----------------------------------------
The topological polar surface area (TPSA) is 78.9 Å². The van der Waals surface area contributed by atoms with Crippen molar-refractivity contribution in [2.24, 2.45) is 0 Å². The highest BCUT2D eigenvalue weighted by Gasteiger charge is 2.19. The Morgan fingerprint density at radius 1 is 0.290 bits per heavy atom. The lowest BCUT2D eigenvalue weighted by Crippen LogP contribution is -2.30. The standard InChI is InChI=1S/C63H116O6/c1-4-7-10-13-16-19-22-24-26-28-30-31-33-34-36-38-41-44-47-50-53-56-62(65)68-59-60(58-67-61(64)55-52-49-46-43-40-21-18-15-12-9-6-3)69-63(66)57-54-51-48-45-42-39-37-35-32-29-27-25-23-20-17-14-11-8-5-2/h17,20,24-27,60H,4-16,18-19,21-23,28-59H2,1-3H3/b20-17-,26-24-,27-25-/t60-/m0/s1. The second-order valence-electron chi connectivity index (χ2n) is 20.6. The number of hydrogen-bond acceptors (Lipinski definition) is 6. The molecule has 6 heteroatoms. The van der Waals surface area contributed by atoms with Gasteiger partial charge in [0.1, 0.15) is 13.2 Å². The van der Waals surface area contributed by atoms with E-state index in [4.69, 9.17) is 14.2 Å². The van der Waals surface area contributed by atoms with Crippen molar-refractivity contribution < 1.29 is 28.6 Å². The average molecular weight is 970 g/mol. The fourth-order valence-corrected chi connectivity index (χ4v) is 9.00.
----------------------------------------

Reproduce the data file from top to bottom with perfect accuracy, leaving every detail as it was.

The topological polar surface area (TPSA) is 78.9 Å². The van der Waals surface area contributed by atoms with Crippen molar-refractivity contribution in [2.24, 2.45) is 0 Å². The highest BCUT2D eigenvalue weighted by Gasteiger charge is 2.19. The Morgan fingerprint density at radius 1 is 0.290 bits per heavy atom. The lowest BCUT2D eigenvalue weighted by Crippen LogP contribution is -2.30. The standard InChI is InChI=1S/C63H116O6/c1-4-7-10-13-16-19-22-24-26-28-30-31-33-34-36-38-41-44-47-50-53-56-62(65)68-59-60(58-67-61(64)55-52-49-46-43-40-21-18-15-12-9-6-3)69-63(66)57-54-51-48-45-42-39-37-35-32-29-27-25-23-20-17-14-11-8-5-2/h17,20,24-27,60H,4-16,18-19,21-23,28-59H2,1-3H3/b20-17-,26-24-,27-25-/t60-/m0/s1. The second-order valence-electron chi connectivity index (χ2n) is 20.6. The number of hydrogen-bond acceptors (Lipinski definition) is 6. The molecule has 6 heteroatoms. The van der Waals surface area contributed by atoms with Gasteiger partial charge in [0.1, 0.15) is 13.2 Å². The van der Waals surface area contributed by atoms with E-state index in [4.69, 9.17) is 14.2 Å². The van der Waals surface area contributed by atoms with Crippen molar-refractivity contribution < 1.29 is 28.6 Å². The average molecular weight is 970 g/mol. The fourth-order valence-corrected chi connectivity index (χ4v) is 9.00.